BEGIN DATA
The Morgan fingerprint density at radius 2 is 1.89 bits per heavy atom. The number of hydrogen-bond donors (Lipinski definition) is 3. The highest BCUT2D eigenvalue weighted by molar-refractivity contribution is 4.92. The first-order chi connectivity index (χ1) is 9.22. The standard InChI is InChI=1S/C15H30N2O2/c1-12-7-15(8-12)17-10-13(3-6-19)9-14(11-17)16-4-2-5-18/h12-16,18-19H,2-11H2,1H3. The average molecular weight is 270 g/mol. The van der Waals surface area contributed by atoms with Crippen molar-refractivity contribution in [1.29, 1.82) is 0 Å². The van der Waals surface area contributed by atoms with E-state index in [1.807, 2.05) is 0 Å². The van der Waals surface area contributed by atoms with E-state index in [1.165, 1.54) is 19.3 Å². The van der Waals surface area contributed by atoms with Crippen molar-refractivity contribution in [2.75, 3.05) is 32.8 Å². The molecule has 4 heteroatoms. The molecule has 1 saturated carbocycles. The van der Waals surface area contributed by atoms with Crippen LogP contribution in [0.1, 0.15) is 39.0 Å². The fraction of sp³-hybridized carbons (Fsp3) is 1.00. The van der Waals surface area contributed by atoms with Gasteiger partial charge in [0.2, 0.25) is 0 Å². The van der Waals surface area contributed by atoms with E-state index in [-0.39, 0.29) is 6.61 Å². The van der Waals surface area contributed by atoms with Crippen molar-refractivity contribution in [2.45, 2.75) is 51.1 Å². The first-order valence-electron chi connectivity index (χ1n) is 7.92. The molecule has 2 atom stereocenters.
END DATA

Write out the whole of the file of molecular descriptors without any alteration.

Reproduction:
The Morgan fingerprint density at radius 2 is 1.89 bits per heavy atom. The number of hydrogen-bond donors (Lipinski definition) is 3. The highest BCUT2D eigenvalue weighted by molar-refractivity contribution is 4.92. The first-order chi connectivity index (χ1) is 9.22. The standard InChI is InChI=1S/C15H30N2O2/c1-12-7-15(8-12)17-10-13(3-6-19)9-14(11-17)16-4-2-5-18/h12-16,18-19H,2-11H2,1H3. The average molecular weight is 270 g/mol. The van der Waals surface area contributed by atoms with Crippen molar-refractivity contribution in [1.29, 1.82) is 0 Å². The van der Waals surface area contributed by atoms with E-state index in [1.807, 2.05) is 0 Å². The van der Waals surface area contributed by atoms with E-state index in [1.165, 1.54) is 19.3 Å². The van der Waals surface area contributed by atoms with Crippen molar-refractivity contribution in [2.75, 3.05) is 32.8 Å². The molecule has 4 heteroatoms. The molecule has 1 saturated carbocycles. The van der Waals surface area contributed by atoms with Crippen LogP contribution in [0.1, 0.15) is 39.0 Å². The fraction of sp³-hybridized carbons (Fsp3) is 1.00. The van der Waals surface area contributed by atoms with Gasteiger partial charge in [0.2, 0.25) is 0 Å². The van der Waals surface area contributed by atoms with E-state index in [-0.39, 0.29) is 6.61 Å². The van der Waals surface area contributed by atoms with Crippen molar-refractivity contribution in [2.45, 2.75) is 51.1 Å². The first-order valence-electron chi connectivity index (χ1n) is 7.92. The molecule has 2 atom stereocenters.